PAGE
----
Fierce snowstorm could paralyze Northeast US for days; 'It's going to be ridiculous out there'



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New York City Mayor Bill de Blasio issued a state of emergency as residents prepare to be hit with a record amount of snow and blizzard conditions. (Jan. 26)


Governor Chris Christie says he is confident in the state's ability to deal with an incoming snowstorm with potential to drop record numbers of snow across the Northeast. (Jan. 26)


A "potentially historic" storm could dump 2 to 3 feet of snow from northern New Jersey to southern Maine starting Monday, crippling a region that has largely been spared so far this winter, the National Weather Service said. (Jan. 26)


New York City Mayor Bill de Blasio says the snowstorm bearing down on the Northeast could be among the worst the city has ever seen. (Jan. 25)

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NEW YORK — More than 35 million people along the Philadelphia-to-Boston corridor rushed to get home and settle in Monday as a fearsome storm swirled in with the potential for hurricane-force winds and 1 to 3 feet of snow that could paralyze the Northeast for days.

Snow was blowing sideways with ever-increasing intensity in New York City by midafternoon as flurries began in Boston. Forecasters said the storm would build into a blizzard, and the brunt of it would hit late Monday and into Tuesday.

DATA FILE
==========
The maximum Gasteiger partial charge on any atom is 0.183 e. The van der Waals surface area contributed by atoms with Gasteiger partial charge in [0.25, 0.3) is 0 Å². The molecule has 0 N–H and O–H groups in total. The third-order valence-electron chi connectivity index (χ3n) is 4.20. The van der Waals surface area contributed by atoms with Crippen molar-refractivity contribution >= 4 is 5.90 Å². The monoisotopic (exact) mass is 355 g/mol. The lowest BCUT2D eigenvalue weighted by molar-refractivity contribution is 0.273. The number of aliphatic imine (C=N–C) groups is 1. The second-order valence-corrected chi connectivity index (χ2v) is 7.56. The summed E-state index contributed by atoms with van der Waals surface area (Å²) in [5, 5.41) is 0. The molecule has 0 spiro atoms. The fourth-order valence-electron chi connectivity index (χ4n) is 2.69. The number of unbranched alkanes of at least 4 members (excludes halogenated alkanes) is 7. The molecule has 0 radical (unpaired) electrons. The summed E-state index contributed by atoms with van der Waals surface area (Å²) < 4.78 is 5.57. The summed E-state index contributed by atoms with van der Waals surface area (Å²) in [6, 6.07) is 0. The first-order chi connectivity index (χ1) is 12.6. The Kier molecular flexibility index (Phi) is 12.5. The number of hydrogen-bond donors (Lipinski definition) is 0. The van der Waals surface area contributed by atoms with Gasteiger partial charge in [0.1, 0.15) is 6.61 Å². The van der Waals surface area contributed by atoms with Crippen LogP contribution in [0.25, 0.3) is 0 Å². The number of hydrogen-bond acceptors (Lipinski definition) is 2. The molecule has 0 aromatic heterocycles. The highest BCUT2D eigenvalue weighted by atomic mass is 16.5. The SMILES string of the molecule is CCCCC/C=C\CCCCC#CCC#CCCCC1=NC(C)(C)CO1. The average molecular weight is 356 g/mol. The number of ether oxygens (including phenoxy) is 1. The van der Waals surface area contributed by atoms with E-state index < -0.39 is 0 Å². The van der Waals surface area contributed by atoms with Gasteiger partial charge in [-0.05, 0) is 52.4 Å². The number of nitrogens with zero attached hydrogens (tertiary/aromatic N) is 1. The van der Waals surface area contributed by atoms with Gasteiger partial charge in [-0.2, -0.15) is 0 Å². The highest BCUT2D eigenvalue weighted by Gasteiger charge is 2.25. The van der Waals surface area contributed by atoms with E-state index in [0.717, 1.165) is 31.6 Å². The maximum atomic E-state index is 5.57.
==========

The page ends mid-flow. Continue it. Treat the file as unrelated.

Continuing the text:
As the snow got heavier, much of the region rushed to shut down.

More than 6,500 flights in and out of the Northeast were canceled, and many of them may not take off again until Wednesday. Schools and businesses let out early. Government offices closed. Shoppers stocking up on food jammed supermarkets and elbowed one another for what was left. Broadway stages went dark.

"It's going to be ridiculous out there, frightening," said postal deliveryman Peter Hovey, standing on a snowy commuter train platform in White Plains, New York.

All too aware that big snowstorms can make or break politicians, governors and mayors moved quickly to declare emergencies and order the shutdown of streets and highways to prevent travelers from getting stranded and to enable plows and emergency vehicles to get through.